|Photo copyright Steve Tanner|
The plot is straightforward enough: a simple farmer mistakenly sells his daughter to the devil, and then tries his best to wriggle out of the deal. Though the devil is a hard task master. However, if you read The Wild Bride as a feminist morality tale, you could argue that the daughter/bride is emblematic of women generally who have been dealt a hard deal at the hands of foolish men.
The innocent daughter is sold by her dad to the devil, who then rejects her for being too pure. So he insists on painting her in muck, cutting her hands off, and then casts her out into the wild, where she is left to fend for herself... before a prince rescues her, briefly, and she ends up as a homeless single mother, again at the hands of cruel men. The tale of woman's woe doesn't end there, but I won't say more for risk of spoiling the plot.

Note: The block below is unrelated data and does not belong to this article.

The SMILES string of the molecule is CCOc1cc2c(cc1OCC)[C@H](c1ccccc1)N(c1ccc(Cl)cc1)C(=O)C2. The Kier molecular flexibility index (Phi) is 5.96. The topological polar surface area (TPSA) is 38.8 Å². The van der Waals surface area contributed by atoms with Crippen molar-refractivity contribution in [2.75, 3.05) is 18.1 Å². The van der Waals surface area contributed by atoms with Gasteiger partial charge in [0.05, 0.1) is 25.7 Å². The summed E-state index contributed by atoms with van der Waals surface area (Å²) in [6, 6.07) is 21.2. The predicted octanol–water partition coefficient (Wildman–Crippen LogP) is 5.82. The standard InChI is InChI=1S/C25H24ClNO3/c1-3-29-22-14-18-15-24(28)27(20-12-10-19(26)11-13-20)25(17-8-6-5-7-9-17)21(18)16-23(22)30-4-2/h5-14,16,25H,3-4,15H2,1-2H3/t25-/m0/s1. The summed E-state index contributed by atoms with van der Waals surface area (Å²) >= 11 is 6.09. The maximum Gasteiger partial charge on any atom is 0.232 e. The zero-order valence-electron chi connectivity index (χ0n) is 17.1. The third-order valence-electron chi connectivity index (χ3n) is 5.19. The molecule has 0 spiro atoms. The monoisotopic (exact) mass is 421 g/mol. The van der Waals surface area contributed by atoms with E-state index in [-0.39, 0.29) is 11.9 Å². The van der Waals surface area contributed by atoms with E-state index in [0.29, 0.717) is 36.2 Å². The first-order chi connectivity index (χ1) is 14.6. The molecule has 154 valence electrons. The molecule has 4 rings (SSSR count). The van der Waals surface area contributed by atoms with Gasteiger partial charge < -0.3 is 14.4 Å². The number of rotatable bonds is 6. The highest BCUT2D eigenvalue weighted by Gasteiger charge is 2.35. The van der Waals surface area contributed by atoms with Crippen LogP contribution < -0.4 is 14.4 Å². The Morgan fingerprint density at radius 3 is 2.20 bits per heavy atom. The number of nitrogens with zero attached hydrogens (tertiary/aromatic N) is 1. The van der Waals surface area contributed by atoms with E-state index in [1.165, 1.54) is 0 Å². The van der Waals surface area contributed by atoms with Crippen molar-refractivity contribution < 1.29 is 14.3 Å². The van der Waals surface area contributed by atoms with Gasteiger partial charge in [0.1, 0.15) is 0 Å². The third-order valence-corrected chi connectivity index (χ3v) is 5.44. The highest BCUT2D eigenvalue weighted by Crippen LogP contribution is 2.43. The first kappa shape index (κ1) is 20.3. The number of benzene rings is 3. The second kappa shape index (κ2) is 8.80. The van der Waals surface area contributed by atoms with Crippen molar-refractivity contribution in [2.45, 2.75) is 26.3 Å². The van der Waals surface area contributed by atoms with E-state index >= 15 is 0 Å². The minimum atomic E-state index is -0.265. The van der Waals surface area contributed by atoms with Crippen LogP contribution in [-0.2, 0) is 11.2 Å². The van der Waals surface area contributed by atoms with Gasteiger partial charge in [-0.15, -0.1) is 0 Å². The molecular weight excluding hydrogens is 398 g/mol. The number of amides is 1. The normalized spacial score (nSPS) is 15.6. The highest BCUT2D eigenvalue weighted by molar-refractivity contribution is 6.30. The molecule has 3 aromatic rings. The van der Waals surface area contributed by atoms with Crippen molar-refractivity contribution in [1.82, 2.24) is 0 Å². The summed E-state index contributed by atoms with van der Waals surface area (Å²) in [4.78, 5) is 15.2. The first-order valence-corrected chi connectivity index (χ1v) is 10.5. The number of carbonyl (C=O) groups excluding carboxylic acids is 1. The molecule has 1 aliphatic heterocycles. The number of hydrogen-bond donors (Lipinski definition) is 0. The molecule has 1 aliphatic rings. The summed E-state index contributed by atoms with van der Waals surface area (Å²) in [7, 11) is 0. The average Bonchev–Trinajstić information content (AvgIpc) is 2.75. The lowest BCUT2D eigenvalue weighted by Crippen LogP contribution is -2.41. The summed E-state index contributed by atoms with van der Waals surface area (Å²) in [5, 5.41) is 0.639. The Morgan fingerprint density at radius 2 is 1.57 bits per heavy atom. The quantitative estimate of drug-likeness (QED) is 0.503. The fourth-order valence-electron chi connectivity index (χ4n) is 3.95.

In typical Kneehigh style, the play is a combination of bluegrass music, inventive sets, multipurpose costumes, and wonderful singing and dancing from deeply talented people. Audrey Brisson, Patrycja Kujawska and Eva Magyar are all magnificent in varied ways as the Bride at different life stages, and Stuart McLoughlin is truly chilling as the devil (aided by the fact his devil seems to look like Jeremy Kyle!).
I hope it's not too long before Kneehigh are back in town with their next production.